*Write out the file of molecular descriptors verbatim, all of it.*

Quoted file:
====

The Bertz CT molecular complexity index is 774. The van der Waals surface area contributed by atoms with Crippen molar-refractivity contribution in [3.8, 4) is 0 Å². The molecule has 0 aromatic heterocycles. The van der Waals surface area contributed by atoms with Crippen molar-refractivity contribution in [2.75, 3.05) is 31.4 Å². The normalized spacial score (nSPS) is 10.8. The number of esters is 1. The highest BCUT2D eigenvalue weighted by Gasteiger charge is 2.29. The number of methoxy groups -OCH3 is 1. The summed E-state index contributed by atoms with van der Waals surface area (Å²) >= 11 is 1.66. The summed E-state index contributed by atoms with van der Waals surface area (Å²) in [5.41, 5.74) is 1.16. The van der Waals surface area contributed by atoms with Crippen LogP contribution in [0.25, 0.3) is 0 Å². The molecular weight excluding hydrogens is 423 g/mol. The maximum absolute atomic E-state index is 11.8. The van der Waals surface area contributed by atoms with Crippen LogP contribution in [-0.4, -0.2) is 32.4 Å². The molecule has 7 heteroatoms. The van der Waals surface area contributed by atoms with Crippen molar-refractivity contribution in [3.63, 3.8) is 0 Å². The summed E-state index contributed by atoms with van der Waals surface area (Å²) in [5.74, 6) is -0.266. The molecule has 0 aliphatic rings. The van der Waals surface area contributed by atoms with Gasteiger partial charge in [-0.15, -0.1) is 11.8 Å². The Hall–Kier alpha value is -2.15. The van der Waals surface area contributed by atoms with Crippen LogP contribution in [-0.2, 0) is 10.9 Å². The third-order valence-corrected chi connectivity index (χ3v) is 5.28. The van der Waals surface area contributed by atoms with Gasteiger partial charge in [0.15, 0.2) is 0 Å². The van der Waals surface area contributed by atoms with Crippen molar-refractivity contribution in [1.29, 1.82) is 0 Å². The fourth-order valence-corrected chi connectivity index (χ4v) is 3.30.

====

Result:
The Bertz CT molecular complexity index is 774. The van der Waals surface area contributed by atoms with Crippen molar-refractivity contribution in [3.8, 4) is 0 Å². The molecule has 0 aromatic heterocycles. The van der Waals surface area contributed by atoms with Crippen molar-refractivity contribution in [2.75, 3.05) is 31.4 Å². The normalized spacial score (nSPS) is 10.8. The number of esters is 1. The highest BCUT2D eigenvalue weighted by Gasteiger charge is 2.29. The number of methoxy groups -OCH3 is 1. The summed E-state index contributed by atoms with van der Waals surface area (Å²) >= 11 is 1.66. The summed E-state index contributed by atoms with van der Waals surface area (Å²) in [5.41, 5.74) is 1.16. The van der Waals surface area contributed by atoms with Crippen LogP contribution in [0.25, 0.3) is 0 Å². The molecular weight excluding hydrogens is 423 g/mol. The maximum absolute atomic E-state index is 11.8. The van der Waals surface area contributed by atoms with Crippen LogP contribution in [-0.4, -0.2) is 32.4 Å². The molecule has 7 heteroatoms. The van der Waals surface area contributed by atoms with Crippen molar-refractivity contribution in [3.63, 3.8) is 0 Å². The summed E-state index contributed by atoms with van der Waals surface area (Å²) in [5.74, 6) is -0.266. The molecule has 0 aliphatic rings. The van der Waals surface area contributed by atoms with Gasteiger partial charge in [-0.15, -0.1) is 11.8 Å². The Hall–Kier alpha value is -2.15. The van der Waals surface area contributed by atoms with Crippen LogP contribution in [-0.2, 0) is 10.9 Å². The third-order valence-corrected chi connectivity index (χ3v) is 5.28. The van der Waals surface area contributed by atoms with Gasteiger partial charge in [0.15, 0.2) is 0 Å². The van der Waals surface area contributed by atoms with Crippen molar-refractivity contribution in [1.29, 1.82) is 0 Å². The fourth-order valence-corrected chi connectivity index (χ4v) is 3.30.